Massachusetts Healthcare Council Initiative, Question 5 (2000)

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The Massachusetts Healthcare Council Initiative, also known as Question 4 was on the November 7, 2000 election ballot in Massachusetts as an initiated state statute. It was defeated.

The initiative proposed the creation of a state Healthcare Council to review and recommend legislation for a health care system that ensures comprehensive, high quality health care coverage for all Massachusetts residents. Until the Council decided that such a system had been set-up, the proposed law would have prohibited the conversion of non-profit hospitals, health maintenance organizations (HMOs), and health insurance firms to for-profit status. The proposed law would have required health insurance carries to provide certain rights to patients and health care professionals.

Election results

Question 5 (Healthcare Council)
Defeatedd No1,325,91548.50%
Yes 1,229,652 44.98%

Official results via: The Massachusetts Secretary of the Commonwealth

Text of measure

Ballot question

The question on the ballot was:

Do you approve of a law summarized below, on which no vote was taken by the Senate or the House of Representatives before May 3, 2000?[1][2]


The official ballot summary is available here.

Full text

The full text of the legislation proposed by Question 5 is available here.

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The initiative was supported by Vote for Health. They argued that health care in Massachusetts was facing a crisis, with out of control costs and too many citizens uninsured or at risk of losing their coverage. They claimed the proposed law would accomplish three goals:

  1. It would guarantee that by July 2002, no Massachusetts resident could be denied medical care because of lack of adequate insurance.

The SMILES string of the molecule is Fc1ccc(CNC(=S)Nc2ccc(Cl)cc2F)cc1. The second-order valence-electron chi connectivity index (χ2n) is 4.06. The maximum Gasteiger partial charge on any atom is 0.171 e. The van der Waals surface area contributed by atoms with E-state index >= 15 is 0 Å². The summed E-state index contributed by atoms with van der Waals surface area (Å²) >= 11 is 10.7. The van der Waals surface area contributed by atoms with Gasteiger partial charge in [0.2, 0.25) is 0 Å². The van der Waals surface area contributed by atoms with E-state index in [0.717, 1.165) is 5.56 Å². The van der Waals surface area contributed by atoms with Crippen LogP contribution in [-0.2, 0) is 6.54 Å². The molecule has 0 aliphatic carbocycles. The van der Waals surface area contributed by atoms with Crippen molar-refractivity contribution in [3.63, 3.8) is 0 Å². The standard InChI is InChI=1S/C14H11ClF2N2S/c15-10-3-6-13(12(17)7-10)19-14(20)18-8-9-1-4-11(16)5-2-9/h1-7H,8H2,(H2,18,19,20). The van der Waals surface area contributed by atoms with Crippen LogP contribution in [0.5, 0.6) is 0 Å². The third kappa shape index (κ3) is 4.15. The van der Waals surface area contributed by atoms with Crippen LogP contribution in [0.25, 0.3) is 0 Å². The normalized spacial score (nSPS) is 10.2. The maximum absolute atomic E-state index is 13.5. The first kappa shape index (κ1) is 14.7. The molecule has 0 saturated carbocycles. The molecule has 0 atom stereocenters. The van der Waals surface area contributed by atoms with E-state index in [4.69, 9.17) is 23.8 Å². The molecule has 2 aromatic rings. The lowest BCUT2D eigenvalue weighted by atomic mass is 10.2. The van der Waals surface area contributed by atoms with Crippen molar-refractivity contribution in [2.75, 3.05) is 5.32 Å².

2. It would put in place an improved Patients' Bill of Rights to protect patients from HMO excesses and make sure that needed medical services cannot be withheld.
  3. It would prevent for-profit companies from taking over the state's non-profit health care institutions.


The initiative was opposed by the No on 5 Coalition. They argued that the proposed law was "poorly written, costly and damaging" and that it was strongly opposed by a coalition of Massachusetts health care experts, academics, small and large employers, taxpayer groups, civic leaders and health care providers. They also argued that it would undo the patients' rights and health care reform law that was approved in July 2000.

The coalition also cited independent studies from researches at Brandels University, Harvard School of Public Health and other health care experts which showed that the measure would:

  1. Eliminate existing protections designed to ensure the quality of health care.
  2. Create two new government bureaucracies with no limit on their spending.
  3. Significantly increase health insurance rates for consumers and employers.
  4. Potentially cost Massachusetts taxpayers billions of dollars each year.

See also

External links

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